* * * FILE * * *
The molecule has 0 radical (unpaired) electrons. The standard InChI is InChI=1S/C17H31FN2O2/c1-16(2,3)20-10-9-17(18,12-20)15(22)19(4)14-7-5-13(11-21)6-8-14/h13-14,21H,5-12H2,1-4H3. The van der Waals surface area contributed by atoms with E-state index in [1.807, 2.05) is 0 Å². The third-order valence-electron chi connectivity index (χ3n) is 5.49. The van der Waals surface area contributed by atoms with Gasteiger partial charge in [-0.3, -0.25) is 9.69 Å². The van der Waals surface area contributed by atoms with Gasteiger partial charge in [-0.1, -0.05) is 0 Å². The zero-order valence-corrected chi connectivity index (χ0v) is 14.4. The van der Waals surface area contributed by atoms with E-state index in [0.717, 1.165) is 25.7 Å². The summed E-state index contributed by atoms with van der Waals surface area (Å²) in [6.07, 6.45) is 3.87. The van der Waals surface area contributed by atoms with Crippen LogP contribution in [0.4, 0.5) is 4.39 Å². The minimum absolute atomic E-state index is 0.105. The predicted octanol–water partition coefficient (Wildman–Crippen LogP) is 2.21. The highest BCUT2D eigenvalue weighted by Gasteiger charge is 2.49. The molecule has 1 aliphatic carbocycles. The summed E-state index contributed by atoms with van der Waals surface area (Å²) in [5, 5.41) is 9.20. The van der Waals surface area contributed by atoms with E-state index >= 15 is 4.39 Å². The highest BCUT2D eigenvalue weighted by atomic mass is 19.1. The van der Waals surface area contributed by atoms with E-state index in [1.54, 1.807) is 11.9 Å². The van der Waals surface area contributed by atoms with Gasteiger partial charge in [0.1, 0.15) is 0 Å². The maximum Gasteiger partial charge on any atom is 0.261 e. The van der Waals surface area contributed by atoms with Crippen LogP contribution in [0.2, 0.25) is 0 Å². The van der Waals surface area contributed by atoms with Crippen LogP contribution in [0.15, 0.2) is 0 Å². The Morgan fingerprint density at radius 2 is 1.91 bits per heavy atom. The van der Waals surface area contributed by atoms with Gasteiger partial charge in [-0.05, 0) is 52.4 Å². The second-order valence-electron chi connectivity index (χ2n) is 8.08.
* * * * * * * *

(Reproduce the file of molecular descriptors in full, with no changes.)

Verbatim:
The molecule has 0 radical (unpaired) electrons. The standard InChI is InChI=1S/C17H31FN2O2/c1-16(2,3)20-10-9-17(18,12-20)15(22)19(4)14-7-5-13(11-21)6-8-14/h13-14,21H,5-12H2,1-4H3. The van der Waals surface area contributed by atoms with E-state index in [1.807, 2.05) is 0 Å². The third-order valence-electron chi connectivity index (χ3n) is 5.49. The van der Waals surface area contributed by atoms with Gasteiger partial charge in [-0.3, -0.25) is 9.69 Å². The van der Waals surface area contributed by atoms with Gasteiger partial charge in [-0.1, -0.05) is 0 Å². The zero-order valence-corrected chi connectivity index (χ0v) is 14.4. The van der Waals surface area contributed by atoms with E-state index in [0.717, 1.165) is 25.7 Å². The summed E-state index contributed by atoms with van der Waals surface area (Å²) in [6.07, 6.45) is 3.87. The van der Waals surface area contributed by atoms with Crippen LogP contribution in [0.4, 0.5) is 4.39 Å². The minimum absolute atomic E-state index is 0.105. The predicted octanol–water partition coefficient (Wildman–Crippen LogP) is 2.21. The highest BCUT2D eigenvalue weighted by Gasteiger charge is 2.49. The molecule has 1 aliphatic carbocycles. The summed E-state index contributed by atoms with van der Waals surface area (Å²) in [5, 5.41) is 9.20. The van der Waals surface area contributed by atoms with E-state index >= 15 is 4.39 Å². The highest BCUT2D eigenvalue weighted by atomic mass is 19.1. The van der Waals surface area contributed by atoms with E-state index in [1.54, 1.807) is 11.9 Å². The van der Waals surface area contributed by atoms with Gasteiger partial charge in [0.1, 0.15) is 0 Å². The maximum Gasteiger partial charge on any atom is 0.261 e. The van der Waals surface area contributed by atoms with Crippen LogP contribution in [0.2, 0.25) is 0 Å². The van der Waals surface area contributed by atoms with Crippen LogP contribution in [0.15, 0.2) is 0 Å². The Morgan fingerprint density at radius 2 is 1.91 bits per heavy atom. The van der Waals surface area contributed by atoms with Gasteiger partial charge in [-0.05, 0) is 52.4 Å². The second-order valence-electron chi connectivity index (χ2n) is 8.08.